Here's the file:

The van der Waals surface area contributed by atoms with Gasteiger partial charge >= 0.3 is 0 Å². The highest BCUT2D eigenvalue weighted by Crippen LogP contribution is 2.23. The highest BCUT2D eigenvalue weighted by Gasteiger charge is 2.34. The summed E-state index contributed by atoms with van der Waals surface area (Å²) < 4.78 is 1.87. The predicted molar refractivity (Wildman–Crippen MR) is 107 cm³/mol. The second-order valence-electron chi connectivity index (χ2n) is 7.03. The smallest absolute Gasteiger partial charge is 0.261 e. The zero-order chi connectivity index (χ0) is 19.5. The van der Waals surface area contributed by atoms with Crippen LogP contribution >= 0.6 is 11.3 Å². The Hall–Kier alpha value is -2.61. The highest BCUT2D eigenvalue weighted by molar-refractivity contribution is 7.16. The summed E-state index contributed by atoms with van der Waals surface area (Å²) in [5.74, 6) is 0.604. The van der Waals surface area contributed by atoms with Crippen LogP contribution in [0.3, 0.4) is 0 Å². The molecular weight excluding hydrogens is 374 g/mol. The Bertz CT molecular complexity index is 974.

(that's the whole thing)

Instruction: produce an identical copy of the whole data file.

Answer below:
The van der Waals surface area contributed by atoms with Gasteiger partial charge >= 0.3 is 0 Å². The highest BCUT2D eigenvalue weighted by Crippen LogP contribution is 2.23. The highest BCUT2D eigenvalue weighted by Gasteiger charge is 2.34. The summed E-state index contributed by atoms with van der Waals surface area (Å²) < 4.78 is 1.87. The predicted molar refractivity (Wildman–Crippen MR) is 107 cm³/mol. The second-order valence-electron chi connectivity index (χ2n) is 7.03. The smallest absolute Gasteiger partial charge is 0.261 e. The zero-order chi connectivity index (χ0) is 19.5. The van der Waals surface area contributed by atoms with Crippen LogP contribution >= 0.6 is 11.3 Å². The Hall–Kier alpha value is -2.61. The highest BCUT2D eigenvalue weighted by molar-refractivity contribution is 7.16. The summed E-state index contributed by atoms with van der Waals surface area (Å²) in [5.74, 6) is 0.604. The van der Waals surface area contributed by atoms with Crippen LogP contribution in [0.3, 0.4) is 0 Å². The molecular weight excluding hydrogens is 374 g/mol. The Bertz CT molecular complexity index is 974.